The Gibson Electric Bass, was first introduced in 1953 as a response to the successful the Fender Precision Bass. The body design was based on a double bass with f-holes painted on. As a concession to upright bass players, the EB-1 had a telescopic end pin spike that allowed bassists to play the EB-1 in the upright position It was made until 1958 when it was replaced first by the EB-2 and then by the EB-0. The Electric Bass was renamed as the EB-1 in 1958 (from 1953 to 1958 it was simply the Gibson Electric Bass), to separate it from the newly introduced EB-2.
The EB-1's single pickup was mounted at the end of the neck giving the EB-1 a deeper tone than the Fender Precision, the electronics were was designed to emulate the upright bass tone that most bass players of the period were familiar with.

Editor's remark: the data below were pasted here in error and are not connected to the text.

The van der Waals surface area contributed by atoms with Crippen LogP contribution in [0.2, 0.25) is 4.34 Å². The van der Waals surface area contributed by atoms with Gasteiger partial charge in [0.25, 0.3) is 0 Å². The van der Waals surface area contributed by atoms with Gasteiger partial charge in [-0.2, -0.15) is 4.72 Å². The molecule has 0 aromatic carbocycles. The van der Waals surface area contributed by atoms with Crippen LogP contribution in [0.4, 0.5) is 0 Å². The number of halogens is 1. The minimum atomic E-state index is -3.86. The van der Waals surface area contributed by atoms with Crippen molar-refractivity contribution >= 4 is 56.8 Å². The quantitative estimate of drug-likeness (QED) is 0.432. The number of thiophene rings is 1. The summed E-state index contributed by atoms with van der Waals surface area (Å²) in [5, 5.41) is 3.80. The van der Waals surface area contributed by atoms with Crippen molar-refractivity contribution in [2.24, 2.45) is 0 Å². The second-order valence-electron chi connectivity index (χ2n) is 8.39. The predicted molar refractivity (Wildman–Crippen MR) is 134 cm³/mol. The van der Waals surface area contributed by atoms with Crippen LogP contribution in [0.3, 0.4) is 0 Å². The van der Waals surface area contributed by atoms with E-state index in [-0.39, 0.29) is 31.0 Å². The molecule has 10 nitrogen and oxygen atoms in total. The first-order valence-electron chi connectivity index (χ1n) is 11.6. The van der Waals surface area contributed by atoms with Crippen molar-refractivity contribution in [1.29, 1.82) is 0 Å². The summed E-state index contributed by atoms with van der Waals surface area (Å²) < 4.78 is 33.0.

Gibson reissued the EB-1 in 1968-1972, and again in 1999. The 1968 reissue did not have the false f-holes. Other changes included standard right-angled tuning machines, and an extra chrome bridge cover. The 1999 reissue, was a Korean made Epiphone model with a bolt on neck.
The EB-1 was not a big commercial success in the 1950s but is sought after today by collectors as the first Gibson Solid body bass - some sell for over $6000.